This post of mine is (among other things), one piece of a reply to this comment.

React to what? Such an AI might appear perfectly safe and increasingly useful right up to the point where it can no longer be turned off.

Why do you think people wouldn't shut down an AI when they see it developing the capability of being unable to shut down, regardless of how useful it is currently being?

Why do you think people wouldn't shut down an AI when they see it developing the capability of being unable to shut down, regardless of how useful it is currently being?

Does section 5.2 of Disjunctive Scenarios answer your question? There are plenty of reasons why various groups would set an AI free, and just something like it having unlimited Internet access may allow it to copy itself to be run somewhere else, preventing any future shutdown attempts.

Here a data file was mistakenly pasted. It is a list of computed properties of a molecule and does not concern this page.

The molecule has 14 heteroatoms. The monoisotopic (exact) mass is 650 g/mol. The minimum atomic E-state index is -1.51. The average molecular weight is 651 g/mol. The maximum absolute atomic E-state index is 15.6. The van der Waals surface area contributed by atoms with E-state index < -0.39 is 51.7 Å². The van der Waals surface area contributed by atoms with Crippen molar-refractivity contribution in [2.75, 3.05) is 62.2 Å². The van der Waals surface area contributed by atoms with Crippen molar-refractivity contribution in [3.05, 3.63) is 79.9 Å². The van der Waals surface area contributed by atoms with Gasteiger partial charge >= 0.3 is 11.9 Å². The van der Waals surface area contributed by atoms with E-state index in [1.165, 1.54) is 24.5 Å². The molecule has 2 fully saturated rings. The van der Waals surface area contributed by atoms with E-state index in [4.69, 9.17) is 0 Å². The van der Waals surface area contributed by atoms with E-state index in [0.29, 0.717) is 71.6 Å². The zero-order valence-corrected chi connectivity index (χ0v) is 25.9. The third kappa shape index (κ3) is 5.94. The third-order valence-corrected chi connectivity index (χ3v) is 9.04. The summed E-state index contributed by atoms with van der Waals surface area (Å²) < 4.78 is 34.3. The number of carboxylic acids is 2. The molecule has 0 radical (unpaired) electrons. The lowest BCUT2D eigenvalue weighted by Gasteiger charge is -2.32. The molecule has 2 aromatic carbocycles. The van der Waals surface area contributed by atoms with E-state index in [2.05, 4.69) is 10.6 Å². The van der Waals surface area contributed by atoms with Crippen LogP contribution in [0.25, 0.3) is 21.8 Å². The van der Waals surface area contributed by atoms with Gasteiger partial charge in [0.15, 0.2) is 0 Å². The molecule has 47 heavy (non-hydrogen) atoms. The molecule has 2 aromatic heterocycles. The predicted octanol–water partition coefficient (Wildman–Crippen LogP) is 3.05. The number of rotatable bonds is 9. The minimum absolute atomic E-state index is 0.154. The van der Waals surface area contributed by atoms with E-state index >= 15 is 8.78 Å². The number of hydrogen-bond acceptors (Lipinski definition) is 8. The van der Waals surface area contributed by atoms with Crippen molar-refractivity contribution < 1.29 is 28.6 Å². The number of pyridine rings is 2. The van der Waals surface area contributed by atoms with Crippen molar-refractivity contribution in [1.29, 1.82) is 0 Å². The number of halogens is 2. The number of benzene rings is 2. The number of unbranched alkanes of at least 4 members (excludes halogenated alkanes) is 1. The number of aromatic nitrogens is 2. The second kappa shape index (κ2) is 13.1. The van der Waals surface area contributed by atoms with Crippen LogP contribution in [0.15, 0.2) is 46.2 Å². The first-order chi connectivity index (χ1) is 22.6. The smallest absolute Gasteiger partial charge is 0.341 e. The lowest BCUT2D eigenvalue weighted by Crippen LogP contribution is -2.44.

Also, "we should shut this thing because it's dangerous, regardless of how useful it is currently" is something that humans are empirically terrible at. Most people know that modern operating systems are probably full of undiscovered security holes that someone may be exploiting even as we speak, but nobody's seriously proposing that we take down all computers while rebuild operating systems from the ground up to be more secure.

More generally, how many times have you read a report of some accident that includes some phrasing to the extent of "everyone knew it was a disaster just waiting to happen"? Eliezer also had a long article just recently about all kinds of situations where a lot of people know that the situation is fucked up, but can't really do anything about it despite wanting to.

OK, that answers my first two point. So, if I bought into the arguments, it would be clear to me what I should be thinking about? And the value of this thinking would also be clear to me?

That seems dubious but, anyway, since I don't yet fully buy into the arguments, would you explain what exactly to think about and why that should be a good idea?